The protocol is based on docking calculations and JET predictions and produces an interaction matrix for the proteins in a database. Here, two protein structures, the receptor 1AY7 and the ligand 2MTA, are analyzed. The first step consists in cross-docking 1AY7 and 2MTA respectively, against all structures in the database (see cyan box for 1AY7 and blue box for 2MTA). A structure will be crossed dock against another in several conformations (from 100000 up to 450000, depending on the size of the proteins). In the schema, 1AY7 and 2MTA are also docked one against the other (see intersection between blue and cyan boxes). As a result of the cross-docking, a NIP score is associated to each protein leading to the prediction of an interaction site (color range from light blue to dark blue, corresponding to weak and strong signals respectively). In parallel, each protein is analyzed with JET, a JET score is associated to it and leads to the prediction of an interaction site based on evolutionary information (color range from yellow to red, corresponding to weak and strong signals respectively). JET and NIP scores are finally combined to obtain a JET+NIP score for each protein structure (color range from light pink to deep purple, corresponding to weak and strong signals respectively). Then, for each docked conformation, the JET+NIP score is combined to the corresponding energy value (to compute the FIR) to discriminate the best conformation of 1AY7 and 2MTA among all possible conformations computed by cross-docking (grey box, corresponding to the intersection of cyan and blue boxes - notice that the orientation of 1AY7 is the same in all conformations represented in the box). For the full dataset, the FIR values of the best conformation computed for each pair of proteins are recorded in the matrix. Notice that the schema describing the computation for 1AY7 and 2MTA leads to one entry of the matrix. Finally, a normalization step produces the NII matrix used to discriminate potential partners.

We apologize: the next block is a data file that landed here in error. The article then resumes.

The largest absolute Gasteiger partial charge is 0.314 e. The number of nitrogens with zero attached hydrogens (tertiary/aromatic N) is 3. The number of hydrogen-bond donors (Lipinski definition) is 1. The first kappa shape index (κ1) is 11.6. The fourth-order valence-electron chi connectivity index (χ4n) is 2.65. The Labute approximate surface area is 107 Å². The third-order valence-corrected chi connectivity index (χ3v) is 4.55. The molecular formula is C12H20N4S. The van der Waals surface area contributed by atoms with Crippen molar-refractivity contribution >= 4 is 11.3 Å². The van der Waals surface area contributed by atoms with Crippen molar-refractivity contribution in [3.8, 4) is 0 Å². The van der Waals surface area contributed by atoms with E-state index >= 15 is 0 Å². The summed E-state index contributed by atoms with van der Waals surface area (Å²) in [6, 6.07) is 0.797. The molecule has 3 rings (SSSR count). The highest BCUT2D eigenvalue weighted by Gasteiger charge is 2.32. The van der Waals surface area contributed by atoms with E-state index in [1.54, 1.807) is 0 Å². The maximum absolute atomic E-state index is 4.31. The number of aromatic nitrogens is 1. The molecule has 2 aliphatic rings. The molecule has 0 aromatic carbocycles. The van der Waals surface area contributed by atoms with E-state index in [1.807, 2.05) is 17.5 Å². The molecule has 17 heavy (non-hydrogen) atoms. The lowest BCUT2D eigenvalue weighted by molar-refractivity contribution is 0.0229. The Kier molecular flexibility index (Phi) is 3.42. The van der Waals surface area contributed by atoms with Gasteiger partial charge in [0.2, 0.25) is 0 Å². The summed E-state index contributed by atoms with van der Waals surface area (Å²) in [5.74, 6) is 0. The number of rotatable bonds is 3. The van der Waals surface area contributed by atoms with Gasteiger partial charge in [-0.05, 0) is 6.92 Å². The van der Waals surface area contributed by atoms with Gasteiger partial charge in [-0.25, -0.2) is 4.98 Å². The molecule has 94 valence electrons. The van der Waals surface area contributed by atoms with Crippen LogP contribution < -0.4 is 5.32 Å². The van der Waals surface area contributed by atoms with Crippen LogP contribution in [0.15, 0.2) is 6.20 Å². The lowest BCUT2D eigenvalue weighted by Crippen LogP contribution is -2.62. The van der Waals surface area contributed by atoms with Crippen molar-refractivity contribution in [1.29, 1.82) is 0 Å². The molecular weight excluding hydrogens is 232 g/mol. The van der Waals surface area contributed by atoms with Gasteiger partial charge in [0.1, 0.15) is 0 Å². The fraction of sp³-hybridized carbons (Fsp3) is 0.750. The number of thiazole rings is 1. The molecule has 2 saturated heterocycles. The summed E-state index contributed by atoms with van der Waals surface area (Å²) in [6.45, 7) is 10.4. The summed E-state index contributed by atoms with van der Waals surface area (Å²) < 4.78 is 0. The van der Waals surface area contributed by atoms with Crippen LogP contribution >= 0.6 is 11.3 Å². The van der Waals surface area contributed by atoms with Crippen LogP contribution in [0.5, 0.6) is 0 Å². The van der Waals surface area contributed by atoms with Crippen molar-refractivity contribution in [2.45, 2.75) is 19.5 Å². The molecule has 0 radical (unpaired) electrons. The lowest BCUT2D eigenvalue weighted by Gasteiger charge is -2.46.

We analyzed partner prediction performances obtained by using NIP, JET or the combination JET+NIP (see Table 2 and Table S9 in Text S1; see also Figure S7–S8 and Table S10 in Text S1). When using only NIP, about half of the dataset (Enzyme-Inhibitors, Antibody-Antigens and Antigen-Bound Antibody) reaches an AUC of about 0.60, while the other half (Others) shows a random behavior. The use of JET highly improves the performance of three quarters of the dataset (Enzyme-Inhibitors and Others) with an AUC increase of more than 10% (for each class), while for the remaining quarter, involving antibodies and antigens, the AUC drops to 0.52.